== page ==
Mind Matters

The Commodification Problem, Universal Basic Assets, & Social Innovations

Hello, wherever you are -


  1. I published a new essay - The Commodification Problem: Writing, Markets, & Individuation.

  2. Universal Basic What? From income to assets. Douglas Rushkoff & Mariana Mazzucato on going deeper than handouts, moving from UBI to UBAssets, and a look into Social Wealth Funds.

  3. Comparing technological innovations and social innovations.

New Essay: The Commodification Problem: Writing, Markets, & Individuation

The internet flattened the publishing landscape. Publishing writing to a sizable audience used to require a lengthy & expensive process of production and distribution. Now, anyone with internet access and an idea can publish to a global audience with zero marginal costs.

As illustrated by Lawrence Yeo:

Great! … right?

The market for writing used to be separate from the act of writing. Now, we’re increasingly writing from inside the market. Writers still in their earliest, most impressionable stages of learning how to write are plugged in to immediate feedback loops - whether through personal blogs, newsletters, Medium, Twitter feeds, and the like. There are undeniable benefits to this publish-as-you-learn style writing; feedback is a swift teacher.

But as the metrics of digital engagement become our writing mentors, we should ask: who’s really teaching us, and what are we learning?

These feedback loops extend from existing consumer preferences. They aren’t the preferences of highly-trained writers, or literary veterans, but a grab bag of internet users. The feedback loops teach an alignment between productive imagination and consumptive desires. They teach creators to produce what consumers want. What consumers are willing to pay for - in money or attention - implicitly sculpting the taste of creators themselves.

The ability to write in ways that consumers want, that generates engagement, is very helpful for writing as a commodity form. If you’re writing to build an audience (ultimately as a resource), to sell a product, to market a brand, then learning this kind of writing that meets mass-market preferences is invaluable.

But we intuitively recognize commodity writing as a different form than writing as a craft, or a psycho-technology for individuation. “They’re just in it for the money”, we might scoff. And this is really my point, my apprehension about this whole world of digital writing:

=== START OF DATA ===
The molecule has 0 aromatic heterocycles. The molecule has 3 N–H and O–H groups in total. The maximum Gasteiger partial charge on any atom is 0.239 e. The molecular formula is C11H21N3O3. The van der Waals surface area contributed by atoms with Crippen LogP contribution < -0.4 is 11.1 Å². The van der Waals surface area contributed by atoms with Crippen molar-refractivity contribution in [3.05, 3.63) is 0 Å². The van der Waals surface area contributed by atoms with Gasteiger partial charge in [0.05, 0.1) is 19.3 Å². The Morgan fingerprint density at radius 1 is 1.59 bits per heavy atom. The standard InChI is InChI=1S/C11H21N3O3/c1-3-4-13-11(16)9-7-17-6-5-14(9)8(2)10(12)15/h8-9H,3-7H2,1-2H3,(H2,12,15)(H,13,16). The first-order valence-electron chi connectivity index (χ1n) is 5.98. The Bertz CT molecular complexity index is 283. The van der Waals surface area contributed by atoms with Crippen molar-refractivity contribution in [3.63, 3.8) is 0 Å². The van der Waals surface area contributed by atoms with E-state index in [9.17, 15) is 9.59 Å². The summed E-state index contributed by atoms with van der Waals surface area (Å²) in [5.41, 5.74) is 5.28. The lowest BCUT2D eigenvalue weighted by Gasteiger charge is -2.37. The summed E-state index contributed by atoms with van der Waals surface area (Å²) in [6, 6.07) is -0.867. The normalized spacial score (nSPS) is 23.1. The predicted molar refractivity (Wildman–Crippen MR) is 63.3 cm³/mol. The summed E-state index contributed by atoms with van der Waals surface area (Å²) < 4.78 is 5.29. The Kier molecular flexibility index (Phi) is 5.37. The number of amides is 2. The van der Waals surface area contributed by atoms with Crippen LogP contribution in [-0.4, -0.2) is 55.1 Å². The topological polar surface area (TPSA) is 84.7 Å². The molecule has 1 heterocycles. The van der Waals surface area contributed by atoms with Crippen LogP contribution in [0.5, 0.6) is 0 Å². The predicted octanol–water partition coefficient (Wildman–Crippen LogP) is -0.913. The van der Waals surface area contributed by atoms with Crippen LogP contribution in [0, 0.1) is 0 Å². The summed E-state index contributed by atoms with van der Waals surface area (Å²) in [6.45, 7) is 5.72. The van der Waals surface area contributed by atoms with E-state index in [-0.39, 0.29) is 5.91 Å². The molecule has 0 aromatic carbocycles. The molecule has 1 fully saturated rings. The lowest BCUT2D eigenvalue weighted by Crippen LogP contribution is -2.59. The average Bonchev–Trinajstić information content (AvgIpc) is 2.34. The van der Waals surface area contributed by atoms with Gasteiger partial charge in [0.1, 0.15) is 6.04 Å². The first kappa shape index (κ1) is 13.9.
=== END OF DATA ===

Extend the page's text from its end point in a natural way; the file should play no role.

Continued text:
I worry that taste itself is being commodified, and writing is just the latest bastion of individuation to give way.

As writing becomes an increasingly commodifiable form, as markets for writing become omnipresent and easily accessible, the standardizing force of market dynamics threaten to wash over the stylistic indiosyncrasies that develop best in the solitude of one’s own taste.

I’ll finish with a passage from the essay:

Writing is a psychedelic practice, in that it is literally ‘mind manifesting’. Each word concretizes your otherwise nebulous haze of conscious experience. Words get absorbed by the page or screen in front of you, into an ongoing construction of a linguistic mirror held up to your interior world. Writing well is the skill to construct a good, faithful mirror. The mirror becomes a perceptible object in the world, as if ideas are liquid in the mind, but freeze as they spill out. You can then react to these frozen shards of your own experience, respond to them, and so yourself, converting more of that inexhaustible liquid nebulosity into concretized ideas, spiraling into deeper and deeper engagement with yourself. 

To commodify this process is to manifest yourself in utilitarian terms, to give a marketable shape to the freezing, and so making, of your own mind. This is why talk about the kind of consciousness today’s global, electronic capitalism is producing isn’t all metaphorical. The tendency towards commodifying increasingly intimate areas of our lives - especially those contemplative practices through which we explore our own potentialities, or interior nebulosity - is literally recreating us in the image of the market. We manifest our interior worlds in such ways that they might generate healthy returns on investment. 

We create ourselves in order to sell ourselves and earn the living we so inexplicably awaken to, and so precariously maintain.”

Read the Full Essay Here

Universal Basic What? From Income to Assets

As you may know, I’m big on the prospects of something like UBI to incite, and democratize, our collective capacity to do more interesting and valuable things with our lives than merely earn our livings. But there’s a lot of thoughtful critique about UBI out there, and UBI alone might do more harm than good.

On one hand, I do think UBI would enable us to restructure our time-use, and the dynamics we do (or don’t) participate in, which might be a strong catalyst in remaking how we live. On the other hand, critics like Douglas Rushkoff seem right. UBI alone would hardly change the subterranean economic architecture: